Sometimes comparing your gender identity experience to those of others can be useful. It can help you recognize that you aren’t alone in the way that you feel. However, if you find yourself doubting the legitimacy of your experience because you haven’t heard of anyone else going through it, or if someone tells you that your experience doesn’t “count,” then this is your sign that you need to remind yourself of this truth. No two people’s experiences will be the same, nor is there any kind of rulebook that says you must have a certain experience in order for your gender identity struggles to be considered valid. Times are changing, and the definitions for gender identity are expanding every day. Your experience is real, and worth exploring to the fullest.
#5—You will figure some things out now and others later.
Self-discovery is a lifelong process. This means you will be able to answer some questions about yourself now, and others later. The idea that you might end up changing how you describe your gender identity can be unsettling. This is understandable! It is commonplace for those who are deciding what to do with their gender identity discoveries to struggle with such questions as, “What if I’m wrong? What if I change my mind later?” You can remain open to growing while also gaining confidence in what direction you would like to go next by pacing yourself, paying attention to what consistently feels “better” to you about the changes you make, and talking things out with a counselor or loved one to help plan for any possible challenges you might encounter.
Re-read this list as often as you need to as a reminder to not let anyone else’s opinion about what the “right or wrong” way is to go about your gender identity exploration.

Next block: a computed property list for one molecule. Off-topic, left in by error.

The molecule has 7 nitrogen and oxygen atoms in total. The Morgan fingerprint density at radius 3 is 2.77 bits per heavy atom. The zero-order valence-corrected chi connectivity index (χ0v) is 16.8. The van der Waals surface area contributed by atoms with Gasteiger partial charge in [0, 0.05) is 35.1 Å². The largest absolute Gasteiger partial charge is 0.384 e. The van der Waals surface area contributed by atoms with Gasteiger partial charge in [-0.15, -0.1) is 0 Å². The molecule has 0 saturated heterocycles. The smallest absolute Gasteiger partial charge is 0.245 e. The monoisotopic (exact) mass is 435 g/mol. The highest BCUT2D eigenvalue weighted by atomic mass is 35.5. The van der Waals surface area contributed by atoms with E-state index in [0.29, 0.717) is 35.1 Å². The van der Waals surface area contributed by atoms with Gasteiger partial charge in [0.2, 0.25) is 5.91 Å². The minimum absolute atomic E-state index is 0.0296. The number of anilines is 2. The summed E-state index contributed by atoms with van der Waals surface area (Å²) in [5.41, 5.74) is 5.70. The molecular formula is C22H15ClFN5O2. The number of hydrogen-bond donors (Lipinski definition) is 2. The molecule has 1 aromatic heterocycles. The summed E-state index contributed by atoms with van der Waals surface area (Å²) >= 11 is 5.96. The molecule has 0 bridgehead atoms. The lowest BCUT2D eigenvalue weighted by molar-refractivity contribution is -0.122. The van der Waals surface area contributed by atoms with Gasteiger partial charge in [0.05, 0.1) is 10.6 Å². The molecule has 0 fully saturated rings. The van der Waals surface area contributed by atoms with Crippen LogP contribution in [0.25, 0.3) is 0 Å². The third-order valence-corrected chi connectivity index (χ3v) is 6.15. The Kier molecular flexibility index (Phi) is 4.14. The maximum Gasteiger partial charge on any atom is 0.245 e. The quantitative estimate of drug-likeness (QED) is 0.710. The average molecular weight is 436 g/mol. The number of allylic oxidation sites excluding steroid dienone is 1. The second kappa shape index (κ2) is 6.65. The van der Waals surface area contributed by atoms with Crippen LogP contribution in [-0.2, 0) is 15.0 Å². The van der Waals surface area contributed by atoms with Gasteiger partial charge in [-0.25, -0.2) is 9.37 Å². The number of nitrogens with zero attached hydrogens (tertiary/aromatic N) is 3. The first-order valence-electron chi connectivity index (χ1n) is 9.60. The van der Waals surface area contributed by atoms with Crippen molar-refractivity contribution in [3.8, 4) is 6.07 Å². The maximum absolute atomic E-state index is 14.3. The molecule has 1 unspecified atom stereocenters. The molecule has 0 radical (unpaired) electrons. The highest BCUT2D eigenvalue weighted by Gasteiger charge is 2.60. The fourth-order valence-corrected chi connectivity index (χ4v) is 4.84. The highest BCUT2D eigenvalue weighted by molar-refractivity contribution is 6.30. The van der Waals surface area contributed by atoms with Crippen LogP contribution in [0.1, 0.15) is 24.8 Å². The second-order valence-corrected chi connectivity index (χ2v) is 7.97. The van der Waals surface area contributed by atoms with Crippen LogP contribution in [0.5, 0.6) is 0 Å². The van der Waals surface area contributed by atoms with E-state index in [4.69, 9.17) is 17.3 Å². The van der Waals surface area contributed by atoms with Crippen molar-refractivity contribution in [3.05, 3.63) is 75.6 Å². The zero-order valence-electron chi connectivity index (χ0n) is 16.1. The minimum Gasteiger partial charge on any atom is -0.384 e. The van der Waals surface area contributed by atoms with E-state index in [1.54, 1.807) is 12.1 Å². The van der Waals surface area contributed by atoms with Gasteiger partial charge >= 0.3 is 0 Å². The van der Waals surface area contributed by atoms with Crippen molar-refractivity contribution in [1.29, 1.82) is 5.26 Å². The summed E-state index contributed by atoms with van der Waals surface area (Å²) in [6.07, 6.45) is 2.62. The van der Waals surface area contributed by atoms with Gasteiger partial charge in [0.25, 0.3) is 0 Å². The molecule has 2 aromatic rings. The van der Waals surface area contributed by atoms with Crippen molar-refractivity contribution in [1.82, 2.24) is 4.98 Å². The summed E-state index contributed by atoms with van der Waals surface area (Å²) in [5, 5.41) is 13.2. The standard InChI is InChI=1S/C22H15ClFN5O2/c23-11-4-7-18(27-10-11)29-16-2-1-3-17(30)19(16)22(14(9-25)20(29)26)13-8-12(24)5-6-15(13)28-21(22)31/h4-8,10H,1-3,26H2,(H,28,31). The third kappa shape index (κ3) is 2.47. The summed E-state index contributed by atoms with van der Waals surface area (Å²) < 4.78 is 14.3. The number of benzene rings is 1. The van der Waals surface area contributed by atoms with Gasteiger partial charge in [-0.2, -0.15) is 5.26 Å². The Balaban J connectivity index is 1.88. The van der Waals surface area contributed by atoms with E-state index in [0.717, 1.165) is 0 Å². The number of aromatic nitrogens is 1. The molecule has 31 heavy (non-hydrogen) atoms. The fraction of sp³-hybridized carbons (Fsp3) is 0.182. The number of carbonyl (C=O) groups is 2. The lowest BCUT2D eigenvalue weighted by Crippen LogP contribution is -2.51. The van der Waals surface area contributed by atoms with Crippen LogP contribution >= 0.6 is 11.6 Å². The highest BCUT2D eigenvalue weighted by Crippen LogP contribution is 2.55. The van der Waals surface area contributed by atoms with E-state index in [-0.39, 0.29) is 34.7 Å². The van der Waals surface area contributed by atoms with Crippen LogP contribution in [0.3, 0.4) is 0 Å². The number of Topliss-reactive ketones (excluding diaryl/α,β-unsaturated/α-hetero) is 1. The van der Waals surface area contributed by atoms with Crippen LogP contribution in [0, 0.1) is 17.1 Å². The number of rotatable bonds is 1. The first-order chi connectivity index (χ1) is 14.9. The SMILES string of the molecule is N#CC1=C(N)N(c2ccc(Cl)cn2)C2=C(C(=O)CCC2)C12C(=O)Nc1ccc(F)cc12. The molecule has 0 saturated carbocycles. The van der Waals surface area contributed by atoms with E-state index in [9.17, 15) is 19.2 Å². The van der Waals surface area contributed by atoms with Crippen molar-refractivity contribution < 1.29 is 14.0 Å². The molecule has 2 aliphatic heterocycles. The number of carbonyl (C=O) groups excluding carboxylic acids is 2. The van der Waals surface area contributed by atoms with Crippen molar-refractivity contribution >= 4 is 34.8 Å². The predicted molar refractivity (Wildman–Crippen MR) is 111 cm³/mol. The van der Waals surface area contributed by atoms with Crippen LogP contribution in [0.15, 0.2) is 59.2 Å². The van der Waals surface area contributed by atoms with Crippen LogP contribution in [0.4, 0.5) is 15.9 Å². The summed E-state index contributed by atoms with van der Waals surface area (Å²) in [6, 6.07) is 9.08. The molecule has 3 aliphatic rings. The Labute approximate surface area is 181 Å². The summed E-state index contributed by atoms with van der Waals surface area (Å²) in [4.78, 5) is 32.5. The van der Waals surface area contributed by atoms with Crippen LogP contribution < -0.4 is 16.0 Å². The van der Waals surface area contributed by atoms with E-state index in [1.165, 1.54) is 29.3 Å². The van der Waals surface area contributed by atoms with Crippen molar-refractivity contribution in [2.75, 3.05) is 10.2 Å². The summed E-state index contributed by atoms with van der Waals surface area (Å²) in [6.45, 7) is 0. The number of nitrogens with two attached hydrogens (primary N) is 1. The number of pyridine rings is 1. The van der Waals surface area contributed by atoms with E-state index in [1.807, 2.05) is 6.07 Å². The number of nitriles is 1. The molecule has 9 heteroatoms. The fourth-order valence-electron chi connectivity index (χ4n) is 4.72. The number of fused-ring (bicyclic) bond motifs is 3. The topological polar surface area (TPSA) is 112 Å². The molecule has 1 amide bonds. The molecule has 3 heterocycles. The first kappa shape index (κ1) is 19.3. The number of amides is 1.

For more on how to go about your gender identity exploration, check out my book YOU AND YOUR GENDER IDENTITY: A GUIDE TO DISCOVERY.
Available for order at discoveryourgenderidentity.com.
Emma SweetAugust 17, 2016 at 6:06 AM
There is so much wisdom and support in this, Dara. I’m 60 and have only been coming to terms with and openly exploring my gender identity, background, and what transgender really is, for the past three years. It’s been quite a struggle. Very slowly and gradually I make more progress. Sometimes that progress is very hard to discern, so I remind myself as best I can to be patient.
One thing that I think I know is that I don’t need to transition or outwardly live and present as a woman. I admit that it’s hard to be certain about this but for now it feels right. I’m going to study your blog and writings more, but please be aware that people like me who are kind of caught in the middle need perhaps a special help that may be a little different than those who are on their transition journey.
Rita LoyOctober 4, 2016 at 12:17 PM
This essay is very well thought out. We who are part of the Transgender Community do at times think that it is only about me. You must remember that there is many more of them than there will be of you. We must consider that we will be affected by our actions what others think about us the Transgender People.
I have always known I was different but I never had any words to explain my feelings and to compound that with the effort of wanting to completely repress my feeling. This started at such a very young age to be almost completely out of my memory. I always wondered why I had a memory about not wanting to go into the men’s restroom and change room. That took me over Fifty years to fully understand the ramifications that that memory had for me. My Transition is by no means over because I meet people who I don’t know have to transition themselves.